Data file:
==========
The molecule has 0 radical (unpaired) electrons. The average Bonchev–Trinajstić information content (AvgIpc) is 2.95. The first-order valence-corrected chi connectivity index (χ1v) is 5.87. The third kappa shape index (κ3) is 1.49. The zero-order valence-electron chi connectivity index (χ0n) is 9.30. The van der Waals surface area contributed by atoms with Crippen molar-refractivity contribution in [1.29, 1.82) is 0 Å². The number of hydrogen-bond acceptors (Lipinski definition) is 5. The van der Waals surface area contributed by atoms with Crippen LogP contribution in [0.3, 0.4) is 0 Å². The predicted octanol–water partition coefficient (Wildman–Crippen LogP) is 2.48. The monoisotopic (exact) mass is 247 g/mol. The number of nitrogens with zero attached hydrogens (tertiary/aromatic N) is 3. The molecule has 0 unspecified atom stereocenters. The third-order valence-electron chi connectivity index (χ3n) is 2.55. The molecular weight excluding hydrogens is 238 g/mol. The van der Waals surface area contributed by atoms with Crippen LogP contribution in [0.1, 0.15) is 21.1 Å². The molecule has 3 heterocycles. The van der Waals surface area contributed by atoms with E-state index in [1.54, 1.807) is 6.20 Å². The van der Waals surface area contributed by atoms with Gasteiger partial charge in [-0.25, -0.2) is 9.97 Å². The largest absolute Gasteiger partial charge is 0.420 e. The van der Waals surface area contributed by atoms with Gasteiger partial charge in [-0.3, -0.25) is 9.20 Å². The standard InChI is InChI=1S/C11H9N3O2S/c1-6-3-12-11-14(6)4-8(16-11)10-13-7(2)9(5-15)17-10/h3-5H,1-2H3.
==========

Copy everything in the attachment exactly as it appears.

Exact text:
The molecule has 0 radical (unpaired) electrons. The average Bonchev–Trinajstić information content (AvgIpc) is 2.95. The first-order valence-corrected chi connectivity index (χ1v) is 5.87. The third kappa shape index (κ3) is 1.49. The zero-order valence-electron chi connectivity index (χ0n) is 9.30. The van der Waals surface area contributed by atoms with Crippen molar-refractivity contribution in [1.29, 1.82) is 0 Å². The number of hydrogen-bond acceptors (Lipinski definition) is 5. The van der Waals surface area contributed by atoms with Crippen LogP contribution in [0.3, 0.4) is 0 Å². The predicted octanol–water partition coefficient (Wildman–Crippen LogP) is 2.48. The monoisotopic (exact) mass is 247 g/mol. The number of nitrogens with zero attached hydrogens (tertiary/aromatic N) is 3. The molecule has 0 unspecified atom stereocenters. The third-order valence-electron chi connectivity index (χ3n) is 2.55. The molecular weight excluding hydrogens is 238 g/mol. The van der Waals surface area contributed by atoms with Crippen LogP contribution in [0.1, 0.15) is 21.1 Å². The molecule has 3 heterocycles. The van der Waals surface area contributed by atoms with E-state index in [1.54, 1.807) is 6.20 Å². The van der Waals surface area contributed by atoms with Gasteiger partial charge in [-0.25, -0.2) is 9.97 Å². The largest absolute Gasteiger partial charge is 0.420 e. The van der Waals surface area contributed by atoms with Gasteiger partial charge in [-0.3, -0.25) is 9.20 Å². The standard InChI is InChI=1S/C11H9N3O2S/c1-6-3-12-11-14(6)4-8(16-11)10-13-7(2)9(5-15)17-10/h3-5H,1-2H3.